Association and dissociation are words we use to describe the way we observe our own mental pictures.
In a nutshell that means seeing those pictures through our own eyes or through the position of looking through someone else’s eyes and seeing ourselves in the picture.
But O, how bitter a thing it is to look into happiness through another man’s eyes
Through whose eyes we see the pictures in our mind very often affects the sub modalities and our perception of those pictures.
Changing those sub modalities is a different experience for each of us, some needing to change little and others much for corresponding perceptual shifts.
In my own case, I know if I make the pictures big, bright and colourful, they are likely to lift my mood considerably.
Making the picture small, black and white and fading into the distance will likewise diminish the effect of a bad experience.
The most effective sub modality changes may be different for you, but I find from my experience of working with others that those few usually have great impact.
Those sub modalities that have greater impact are referred to generally as driver sub modalities because of their ability to drive the change in your feelings, although the descriptive term is not important for these purposes.
But let us get back to association and dissociation.
When someone sits in front of me worried or anxious as Jared did when he came to see me about his anxieties, I want to know at an early stage where the pictures are.
Sometimes I don’t have to ask very much. Jared told me he couldn’t see through the next day even and the feelings overwhelmed him. It seems to me that picture has got to be pretty big and awfully close.
Jared is a worrier. When he spoke to me he was primarily concerned about money and about his health.
He worried that if he didn’t get a job soon he would run out of money. He worried that if he did get a job soon his health wouldn’t be able to stand it.
If you are determined to lose whatever the outcome, you are struggling a little! It was the not knowing that was playing on his mind, he told me – the uncertainty of it all.
So we talked about where the pictures were, investigated the different submodalities, played with them a little and compared the results.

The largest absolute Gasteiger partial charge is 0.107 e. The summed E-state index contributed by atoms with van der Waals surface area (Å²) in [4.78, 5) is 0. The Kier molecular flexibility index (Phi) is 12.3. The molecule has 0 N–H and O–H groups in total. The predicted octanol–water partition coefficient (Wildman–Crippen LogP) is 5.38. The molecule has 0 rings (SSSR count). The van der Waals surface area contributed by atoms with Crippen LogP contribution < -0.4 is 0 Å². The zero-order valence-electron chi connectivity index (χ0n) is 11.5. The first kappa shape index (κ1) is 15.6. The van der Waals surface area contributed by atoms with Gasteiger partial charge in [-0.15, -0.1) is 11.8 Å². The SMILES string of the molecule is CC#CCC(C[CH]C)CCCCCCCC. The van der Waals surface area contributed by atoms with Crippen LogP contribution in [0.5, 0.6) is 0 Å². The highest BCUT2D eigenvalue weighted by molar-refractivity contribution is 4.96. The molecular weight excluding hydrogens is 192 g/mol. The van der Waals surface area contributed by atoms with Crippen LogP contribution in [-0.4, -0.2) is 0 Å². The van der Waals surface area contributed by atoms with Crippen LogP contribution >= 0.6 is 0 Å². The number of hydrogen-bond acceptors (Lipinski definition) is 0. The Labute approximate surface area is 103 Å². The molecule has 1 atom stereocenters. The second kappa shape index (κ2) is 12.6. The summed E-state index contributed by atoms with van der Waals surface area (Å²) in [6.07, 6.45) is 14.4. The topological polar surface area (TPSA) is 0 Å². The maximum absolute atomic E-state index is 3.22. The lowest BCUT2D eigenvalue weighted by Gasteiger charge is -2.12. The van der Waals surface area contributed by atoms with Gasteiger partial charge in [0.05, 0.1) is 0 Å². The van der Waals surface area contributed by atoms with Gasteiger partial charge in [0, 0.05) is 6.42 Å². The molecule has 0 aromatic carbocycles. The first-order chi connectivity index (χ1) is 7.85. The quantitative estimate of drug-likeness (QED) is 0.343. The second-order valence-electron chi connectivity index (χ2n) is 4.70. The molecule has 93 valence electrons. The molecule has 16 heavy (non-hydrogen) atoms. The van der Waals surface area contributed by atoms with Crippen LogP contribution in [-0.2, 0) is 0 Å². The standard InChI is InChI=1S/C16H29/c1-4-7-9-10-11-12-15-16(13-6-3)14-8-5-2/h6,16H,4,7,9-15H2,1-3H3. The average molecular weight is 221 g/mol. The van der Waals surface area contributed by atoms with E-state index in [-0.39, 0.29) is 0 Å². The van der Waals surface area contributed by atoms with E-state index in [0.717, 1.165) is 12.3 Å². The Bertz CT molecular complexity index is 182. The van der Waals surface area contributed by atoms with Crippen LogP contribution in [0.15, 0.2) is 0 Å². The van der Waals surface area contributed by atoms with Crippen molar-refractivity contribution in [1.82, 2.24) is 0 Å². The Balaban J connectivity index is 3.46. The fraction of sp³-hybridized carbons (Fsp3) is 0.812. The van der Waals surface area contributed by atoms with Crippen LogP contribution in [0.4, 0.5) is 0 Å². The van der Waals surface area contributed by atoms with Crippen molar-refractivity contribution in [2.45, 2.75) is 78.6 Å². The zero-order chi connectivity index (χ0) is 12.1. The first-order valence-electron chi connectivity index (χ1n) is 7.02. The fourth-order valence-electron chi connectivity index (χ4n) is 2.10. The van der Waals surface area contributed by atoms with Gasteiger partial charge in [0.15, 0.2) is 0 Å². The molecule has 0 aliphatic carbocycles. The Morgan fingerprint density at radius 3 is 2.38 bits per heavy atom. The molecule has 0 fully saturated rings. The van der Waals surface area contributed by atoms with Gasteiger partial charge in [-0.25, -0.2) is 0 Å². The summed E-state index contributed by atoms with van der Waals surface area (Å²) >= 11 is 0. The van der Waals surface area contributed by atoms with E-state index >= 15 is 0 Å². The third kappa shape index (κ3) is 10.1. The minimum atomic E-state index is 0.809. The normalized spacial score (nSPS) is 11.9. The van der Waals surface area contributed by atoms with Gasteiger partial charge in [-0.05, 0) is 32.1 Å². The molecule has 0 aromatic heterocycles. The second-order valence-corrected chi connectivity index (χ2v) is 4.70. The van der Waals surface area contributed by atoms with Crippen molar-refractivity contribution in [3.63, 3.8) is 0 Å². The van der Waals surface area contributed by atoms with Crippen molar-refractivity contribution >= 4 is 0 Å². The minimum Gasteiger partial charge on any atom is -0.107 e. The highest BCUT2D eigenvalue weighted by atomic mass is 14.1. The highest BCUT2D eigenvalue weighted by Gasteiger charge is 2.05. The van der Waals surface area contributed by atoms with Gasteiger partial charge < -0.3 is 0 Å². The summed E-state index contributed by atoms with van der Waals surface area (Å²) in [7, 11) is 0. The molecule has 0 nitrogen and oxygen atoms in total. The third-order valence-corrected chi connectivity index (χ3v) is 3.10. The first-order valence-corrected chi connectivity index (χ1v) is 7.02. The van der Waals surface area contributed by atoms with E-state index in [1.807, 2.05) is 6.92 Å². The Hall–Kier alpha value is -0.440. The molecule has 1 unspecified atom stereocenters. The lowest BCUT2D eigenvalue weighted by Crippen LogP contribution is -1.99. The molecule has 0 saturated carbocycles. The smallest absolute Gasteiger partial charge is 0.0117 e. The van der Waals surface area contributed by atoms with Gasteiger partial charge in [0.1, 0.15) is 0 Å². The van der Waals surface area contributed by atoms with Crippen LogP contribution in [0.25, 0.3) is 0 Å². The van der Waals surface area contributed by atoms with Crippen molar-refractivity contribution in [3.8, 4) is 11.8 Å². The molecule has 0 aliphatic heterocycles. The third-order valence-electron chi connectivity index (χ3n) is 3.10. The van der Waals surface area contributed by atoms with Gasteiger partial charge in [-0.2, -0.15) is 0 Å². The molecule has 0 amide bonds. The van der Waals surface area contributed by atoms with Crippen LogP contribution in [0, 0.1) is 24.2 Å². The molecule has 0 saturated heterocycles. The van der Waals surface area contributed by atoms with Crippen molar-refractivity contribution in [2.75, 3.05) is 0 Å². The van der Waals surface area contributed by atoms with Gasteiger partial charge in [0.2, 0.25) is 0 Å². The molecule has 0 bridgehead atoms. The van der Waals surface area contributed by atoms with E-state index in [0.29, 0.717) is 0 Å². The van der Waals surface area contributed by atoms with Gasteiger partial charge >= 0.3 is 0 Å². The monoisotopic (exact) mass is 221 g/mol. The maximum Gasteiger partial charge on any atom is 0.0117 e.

I asked him to imagine a picture he was absolutely certain about, something that was almost bound to occur, or something that had never to his knowledge failed to happen, like, for example, the sun coming up in the morning.
We discussed where that picture was in relation to the anxious pictures he was getting and, as you would expect, they were in a completely different position, and the major sub modalities were different too.
I discussed with him in each case also whether he was seeing his pictures from an associated or dissociated perspective.
Again, you will not be surprised to know that the association or dissociation affected his emotions.
It is always reassuring for a client to know that once they change the associated or dissociated perspective and the other sub modalities, this also changes their feelings.
They know then that they have power over what they perceive to be happening to them and they can control what is going on.
When Jared was feeling overwhelmed by anxiety and couldn’t see past tomorrow, he was viewing the whole episode in panoramic vision through his own eyes so he was associated.
I got him to reduce that picture in size, push it away, pull out the colour and see himself in the picture. That reduced the feeling.
By the time we met, Jared had consulted a number of people over quite a long period of time and had been undertaking therapy that hadn’t helped him so much.
Because of that I decided it may be better to use double dissociation. I asked him to see himself looking at the anxious pictures as if they were in front of him on a screen.
However, when he was looking at himself there would be a clear glass bullet proof patio door between them: that is to say he would be looking at himself through a clear glass patio door looking at the images on a screen.
Try performing this exercise in your own mind for a moment so that you can really imagine and feel what was happening.
Now the next stage for Jared was to see himself looking at himself through the glass patio door looking at images on a screen.
Again, that might sound a little complicated but try the exercise for yourself in your own mind’s eye.
I suggest that firstly you imagine looking at unwanted images of your own on a screen.
Then remove yourself to the other side of the imaginary patio door and watch yourself looking at the images.
Finally, imagine stepping back two or three paces and look at yourself looking through the patio door at yourself watching the screen.
This is a very useful technique that can be used in a number of situations and completely removes the anxiety and emotion.
By double dissociating it removes you away from the troubling situation.
It certainly worked for Jared who found he now had a very useful tool for dealing any sort of recurring anxiety problem.
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